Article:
Are you reading these words on paper? If so, enjoy it while still you can.
Print, once the undisputed, essential medium for relaying information, has surrendered ground to pixels and may never reclaim it. The institutional dislocations at the Atlanta Journal-Constitution mark merely the most prominent local signs of shocks felt by publications everywhere, including this one. Such changes extend to books, as well. Lately it seems that, without the influence of Oprah Winfrey and J.K. Rowling, the book would go the way of the papyrus scroll.
The contemporary notion of "the paperless office" sharply contrasts with the statement made by the set of 7 Stages' The Violet Hour. Arbiter House Publishing Company, a fledgling Manhattan publisher in 1919, features precarious stacks of manuscripts that are so tall and so numerous, they eclipse the sight of the two men talking when the play begins.
Playwright Richard Greenberg clearly understands how present-day audiences will perceive The Violet Hour's nearly obsolete setting. Greenberg wrote the hit zeitgeist-defining baseball play Take Me Out, and with The Violet Hour, shifts to an era when reading was also one of America's great pastimes. The action takes place at the dawn of arguably this country's greatest literary generation. The main characters – undiscovered novelist Dennis McCleary (Brian E. Crawford) and would-be publisher John Pace Seavering (Atlanta newcomer Bobby Labartino) – evoke the legendary team of writer F. Scott Fitzgerald and editor/publisher Maxwell Perkins.
From our vantage in the year 2007, we view The Violet Hour's first act aware of our foreknowledge. When ever-optimistic Seavering declares, "The century is so young and already the worst has happened," we both admire and pity his naïve assumption that things can't get worse than World War I. Then Greenberg ends the first act with a head-spinning twist that completely upends the plot and our preconceptions of it. 7 Stages' articulate if unsteady production mostly succeeds in delivering The Violet Hour's mind-boggling message, in which the characters pass judgment on the future, and vice versa.
The early scenes unfold with deceptively old-fashioned elegance, as Seavering banters first with his prissy assistant, Gidger (Doyle Reynolds), then with his Ivy League school chum, McCleary. Both actors seem so young and fresh-faced, it's difficult to believe that either character has any experience of war, but they capture the exuberant energy of New York at the beginning of the Roaring '20s.
McCleary writes with the undisciplined prolificacy of Thomas Wolfe (another Perkins discovery), but like F. Scott Fitzgerald has found his Zelda in Rosamund Plinth (Heather Starkell), who proves to be both free-spirited and mentally unstable. Starkell's performance wisely emphasizes the former rather than the latter quality as Rosamund pressures Seavering to publish McCleary's book, titled The Violet Hour.
The problem, or so it seems at first, is that as a startup publishing house, Seavering only has the resources to release one book, and he's equally tempted by the memoir of Jessie Brewster (Yvonne Singh), a renowned African-American singer who happens to be Seavering's secret lover. The choice of two manuscripts, each carrying significant personal and professional risks, offers a superb dramatic dilemma that's as worthy of George Bernard Shaw as is the play's flights of rhetoric.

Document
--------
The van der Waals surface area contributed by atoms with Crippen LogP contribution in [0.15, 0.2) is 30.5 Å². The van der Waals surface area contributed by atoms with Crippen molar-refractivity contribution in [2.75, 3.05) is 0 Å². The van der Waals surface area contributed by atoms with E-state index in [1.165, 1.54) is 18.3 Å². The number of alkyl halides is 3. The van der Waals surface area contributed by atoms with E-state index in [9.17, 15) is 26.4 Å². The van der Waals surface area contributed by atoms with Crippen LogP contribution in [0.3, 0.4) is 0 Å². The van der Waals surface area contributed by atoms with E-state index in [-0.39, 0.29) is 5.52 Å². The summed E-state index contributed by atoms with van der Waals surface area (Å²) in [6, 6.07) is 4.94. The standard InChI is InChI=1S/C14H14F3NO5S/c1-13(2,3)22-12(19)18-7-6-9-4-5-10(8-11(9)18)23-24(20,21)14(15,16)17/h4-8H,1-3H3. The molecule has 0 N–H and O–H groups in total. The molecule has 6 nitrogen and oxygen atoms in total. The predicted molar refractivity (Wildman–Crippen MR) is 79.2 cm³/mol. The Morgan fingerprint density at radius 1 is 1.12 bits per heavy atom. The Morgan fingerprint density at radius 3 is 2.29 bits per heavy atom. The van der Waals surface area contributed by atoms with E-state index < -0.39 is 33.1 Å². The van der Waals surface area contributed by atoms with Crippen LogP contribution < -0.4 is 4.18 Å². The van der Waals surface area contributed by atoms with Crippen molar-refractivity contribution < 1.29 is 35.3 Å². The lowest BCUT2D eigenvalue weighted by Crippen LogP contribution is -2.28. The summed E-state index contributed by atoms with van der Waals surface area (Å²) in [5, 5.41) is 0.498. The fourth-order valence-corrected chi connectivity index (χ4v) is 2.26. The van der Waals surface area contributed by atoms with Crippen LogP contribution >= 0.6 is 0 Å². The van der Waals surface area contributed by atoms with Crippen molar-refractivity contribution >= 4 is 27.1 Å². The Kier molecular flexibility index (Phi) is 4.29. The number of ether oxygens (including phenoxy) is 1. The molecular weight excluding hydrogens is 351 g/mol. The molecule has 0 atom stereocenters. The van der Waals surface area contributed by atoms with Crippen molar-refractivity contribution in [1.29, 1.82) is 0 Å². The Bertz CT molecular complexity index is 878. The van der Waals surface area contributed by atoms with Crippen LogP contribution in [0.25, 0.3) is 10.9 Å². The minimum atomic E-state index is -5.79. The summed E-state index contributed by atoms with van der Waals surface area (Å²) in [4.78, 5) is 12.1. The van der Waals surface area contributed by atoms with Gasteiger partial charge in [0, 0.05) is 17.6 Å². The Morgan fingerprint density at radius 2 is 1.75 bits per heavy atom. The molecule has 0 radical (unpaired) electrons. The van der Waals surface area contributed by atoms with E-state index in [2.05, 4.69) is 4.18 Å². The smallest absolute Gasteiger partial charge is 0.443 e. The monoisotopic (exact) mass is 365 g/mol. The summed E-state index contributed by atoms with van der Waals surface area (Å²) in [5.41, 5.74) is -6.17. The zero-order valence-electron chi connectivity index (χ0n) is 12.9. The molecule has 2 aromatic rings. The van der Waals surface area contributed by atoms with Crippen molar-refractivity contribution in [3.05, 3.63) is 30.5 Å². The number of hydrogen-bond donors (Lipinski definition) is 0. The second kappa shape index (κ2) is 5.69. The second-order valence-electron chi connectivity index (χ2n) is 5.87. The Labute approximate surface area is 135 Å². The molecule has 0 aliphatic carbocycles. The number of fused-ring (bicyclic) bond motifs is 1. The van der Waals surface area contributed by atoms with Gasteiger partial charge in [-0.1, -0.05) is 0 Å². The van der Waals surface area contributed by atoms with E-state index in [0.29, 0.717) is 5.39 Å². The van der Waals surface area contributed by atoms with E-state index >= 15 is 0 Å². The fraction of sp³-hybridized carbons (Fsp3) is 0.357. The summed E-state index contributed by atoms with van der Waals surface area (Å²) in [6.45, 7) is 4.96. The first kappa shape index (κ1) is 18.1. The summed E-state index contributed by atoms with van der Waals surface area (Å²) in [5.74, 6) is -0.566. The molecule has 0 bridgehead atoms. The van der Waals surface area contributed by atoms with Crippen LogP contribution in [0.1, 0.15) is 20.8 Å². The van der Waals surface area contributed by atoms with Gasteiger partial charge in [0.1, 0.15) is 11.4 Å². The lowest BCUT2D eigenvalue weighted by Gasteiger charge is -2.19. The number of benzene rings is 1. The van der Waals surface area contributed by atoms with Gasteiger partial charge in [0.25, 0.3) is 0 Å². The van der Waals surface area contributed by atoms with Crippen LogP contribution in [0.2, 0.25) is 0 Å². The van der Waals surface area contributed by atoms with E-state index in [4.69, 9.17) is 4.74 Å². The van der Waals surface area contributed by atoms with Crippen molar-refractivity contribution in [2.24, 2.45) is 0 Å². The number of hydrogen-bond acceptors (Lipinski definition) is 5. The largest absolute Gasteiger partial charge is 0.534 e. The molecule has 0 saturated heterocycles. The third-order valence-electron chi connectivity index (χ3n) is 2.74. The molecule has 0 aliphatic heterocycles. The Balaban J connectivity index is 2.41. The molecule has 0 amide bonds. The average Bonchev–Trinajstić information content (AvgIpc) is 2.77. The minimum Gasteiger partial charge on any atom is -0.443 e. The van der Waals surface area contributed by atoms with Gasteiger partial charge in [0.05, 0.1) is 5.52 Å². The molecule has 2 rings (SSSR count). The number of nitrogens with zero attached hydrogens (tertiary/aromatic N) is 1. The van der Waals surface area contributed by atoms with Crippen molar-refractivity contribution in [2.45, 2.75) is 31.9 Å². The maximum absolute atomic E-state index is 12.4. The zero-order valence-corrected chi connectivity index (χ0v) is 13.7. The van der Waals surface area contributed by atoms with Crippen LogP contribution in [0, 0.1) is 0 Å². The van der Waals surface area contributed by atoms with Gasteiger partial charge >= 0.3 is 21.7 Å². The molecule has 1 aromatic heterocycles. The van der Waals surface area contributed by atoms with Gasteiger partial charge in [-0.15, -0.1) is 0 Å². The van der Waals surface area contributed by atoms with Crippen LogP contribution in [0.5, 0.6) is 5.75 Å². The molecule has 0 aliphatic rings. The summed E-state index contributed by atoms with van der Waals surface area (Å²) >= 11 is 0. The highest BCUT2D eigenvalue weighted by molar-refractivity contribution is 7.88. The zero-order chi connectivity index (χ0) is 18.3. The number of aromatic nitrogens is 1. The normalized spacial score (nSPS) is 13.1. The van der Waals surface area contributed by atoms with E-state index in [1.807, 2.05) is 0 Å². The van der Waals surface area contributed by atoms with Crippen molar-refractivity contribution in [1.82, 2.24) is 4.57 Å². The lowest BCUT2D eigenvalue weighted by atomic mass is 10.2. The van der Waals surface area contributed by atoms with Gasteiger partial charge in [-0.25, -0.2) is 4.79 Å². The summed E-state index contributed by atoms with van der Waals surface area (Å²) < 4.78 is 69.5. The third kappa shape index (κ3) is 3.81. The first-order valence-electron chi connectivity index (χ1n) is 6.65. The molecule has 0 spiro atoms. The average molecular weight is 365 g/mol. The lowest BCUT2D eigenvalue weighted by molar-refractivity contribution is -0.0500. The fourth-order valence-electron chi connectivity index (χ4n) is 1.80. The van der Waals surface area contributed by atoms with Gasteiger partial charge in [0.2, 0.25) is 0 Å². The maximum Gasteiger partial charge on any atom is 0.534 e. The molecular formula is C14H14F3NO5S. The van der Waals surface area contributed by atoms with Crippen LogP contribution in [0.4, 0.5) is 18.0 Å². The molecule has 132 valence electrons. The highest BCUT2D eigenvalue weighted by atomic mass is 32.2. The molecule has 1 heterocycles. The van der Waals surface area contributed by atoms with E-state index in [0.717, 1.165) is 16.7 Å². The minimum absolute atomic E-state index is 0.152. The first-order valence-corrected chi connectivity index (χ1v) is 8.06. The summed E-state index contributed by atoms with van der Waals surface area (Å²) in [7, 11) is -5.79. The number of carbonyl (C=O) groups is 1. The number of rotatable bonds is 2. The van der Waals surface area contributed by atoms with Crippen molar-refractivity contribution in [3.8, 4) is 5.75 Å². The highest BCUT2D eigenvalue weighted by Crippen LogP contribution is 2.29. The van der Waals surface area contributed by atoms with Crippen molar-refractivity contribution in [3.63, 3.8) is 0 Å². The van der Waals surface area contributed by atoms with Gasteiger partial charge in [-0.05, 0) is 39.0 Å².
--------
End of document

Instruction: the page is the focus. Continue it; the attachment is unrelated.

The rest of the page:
"The Twilight Zone" creator Rod Serling, however, proves equally influential. Throughout Act 1, Gidger reports on the arrival of an offstage machine that makes a rattling noise and begins spewing pages, conjuring images of a stock ticker or a teletype machine. At first you might think, "OK, I get it, it's the symbolic intrusion of the modern-day, mechanized communications." As a blizzard of white paper sheets blankets the office, the truth turns out to be far more bizarre. You wouldn't believe me if I told you.
The Violet Hour's second half generates ideas like the unseen gizmo produces paper, focusing on how history records and distorts the truth. Literary fame and academic scrutiny may be far worse than simply being ignored by the passage of time, and Seavering wonders if publishing McCleary's book could be a long-term calamity for the loving couple.
The difficulty with The Violet Hour is not that it takes an abrupt leap into the realm of sci-fi/fantasy, but that the plot's rules prove so arbitrary and ill-defined. When Gidger starts channeling present-day slang, or characters critique "our" era, you feel the hand of the playwright probing for laughs or rapping the knuckles of a post-literate age.
Making such a quantum leap is a lot to demand any production or audience, and you can empathize with director Joe Gfaller's efforts to keep pace with the material. At times the acting seems mannered and artificial – but that first impression can be misleading. Early on, Reynolds plays Gidger broadly to the point of burlesque, overemphasizing words for comic effect. Only when Seavering later asks, "Why has your voice stopped spiking?" do we realize how intentional Reynolds' earlier choice was, as if Gidger was striving to be a "personality" instead of a person. Nevertheless, of all the actors, Singh as Brewster embodies her role with the least amount of visible self-consciousness.
For all its strangeness, The Violet Hour's action turns out to be more linear and straightforward than 7 Stages' usual programming, which tends toward the avant-garde. Perhaps the company has gotten a little rusty with (relatively) conventional narratives and realistic sets. A stronger foundation of realism could give the play's science-fiction ideas something solid to push against. Despite its eccentricities, The Violet Hour's lively production advances such challenging and pertinent themes that it should be required reading.